Blackmail in the Balkans

The development of a system for collecting data on people on the move in the Balkans highlights the overall orientation of the EU's migration policies: outsourcing migration management at all costs, to the detriment of provisions for reception. In order to keep those considered as "undesirable" at a distance, would the European Union go so far as to extend beyond its borders the ‘Dublin’ mechanism for allocating state responsibility for asylum claims, at the risk of further aggravating the rights violations along the Balkan route?

n the new pact on migration and asylum made public on 23 September 2020, the solidarity promised by Ursula von der Leyen sounds strange. There will only be solidarity between Member States, and not in order to receive people on the move fairly and with dignity, but above all to better expel them. [...] There is solidarity between Member States to increase the rate of expulsions, to reinforce already deadly borders[7] and to subcontract the management of migration to third countries that are far away for being “safe” for people on the move. In the absence of a Europe of solidarity in reception, the Commission is thus banking on a Europe in "solidarity" behind the main goal of keeping people on the move at distance from European territory, in defiance of their fundamental rights. Therefore, the new pact makes the strengthening of cooperation with third countries one of its priorities.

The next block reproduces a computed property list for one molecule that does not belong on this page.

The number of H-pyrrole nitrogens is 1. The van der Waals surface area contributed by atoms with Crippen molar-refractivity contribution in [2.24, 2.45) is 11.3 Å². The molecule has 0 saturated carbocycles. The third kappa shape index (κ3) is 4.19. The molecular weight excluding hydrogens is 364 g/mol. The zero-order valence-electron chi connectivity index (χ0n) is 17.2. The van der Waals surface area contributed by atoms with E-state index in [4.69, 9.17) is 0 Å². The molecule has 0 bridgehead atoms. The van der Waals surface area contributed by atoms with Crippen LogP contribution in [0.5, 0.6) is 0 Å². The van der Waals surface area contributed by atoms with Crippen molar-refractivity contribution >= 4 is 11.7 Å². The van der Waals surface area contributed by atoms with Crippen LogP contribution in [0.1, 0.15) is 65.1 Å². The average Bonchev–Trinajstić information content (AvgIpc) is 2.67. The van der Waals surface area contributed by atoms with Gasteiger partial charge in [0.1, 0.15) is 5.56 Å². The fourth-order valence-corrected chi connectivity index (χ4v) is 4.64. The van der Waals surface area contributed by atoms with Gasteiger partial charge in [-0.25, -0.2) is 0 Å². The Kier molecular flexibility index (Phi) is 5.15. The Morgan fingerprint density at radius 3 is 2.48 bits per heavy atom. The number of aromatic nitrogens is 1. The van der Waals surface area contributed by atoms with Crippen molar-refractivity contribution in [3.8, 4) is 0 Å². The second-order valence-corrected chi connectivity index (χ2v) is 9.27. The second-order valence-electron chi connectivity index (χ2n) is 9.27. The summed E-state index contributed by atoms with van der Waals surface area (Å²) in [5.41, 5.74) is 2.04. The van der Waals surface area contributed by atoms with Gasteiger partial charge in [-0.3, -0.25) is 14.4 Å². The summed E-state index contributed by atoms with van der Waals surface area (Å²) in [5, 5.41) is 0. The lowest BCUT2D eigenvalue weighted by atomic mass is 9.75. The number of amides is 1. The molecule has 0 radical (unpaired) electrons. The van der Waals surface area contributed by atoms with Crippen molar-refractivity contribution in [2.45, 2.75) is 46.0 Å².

Full titleBlackmail in the Balkans: how the EU is externalising its asylum policies
Media typeWebsite
Topics Border and Surveillance Technology & Industry, Detention, Deportation & Pushbacks, European Agencies (Frontex, GIZ & Co), European Externalization Policies & Cash Flows
Regions Europe

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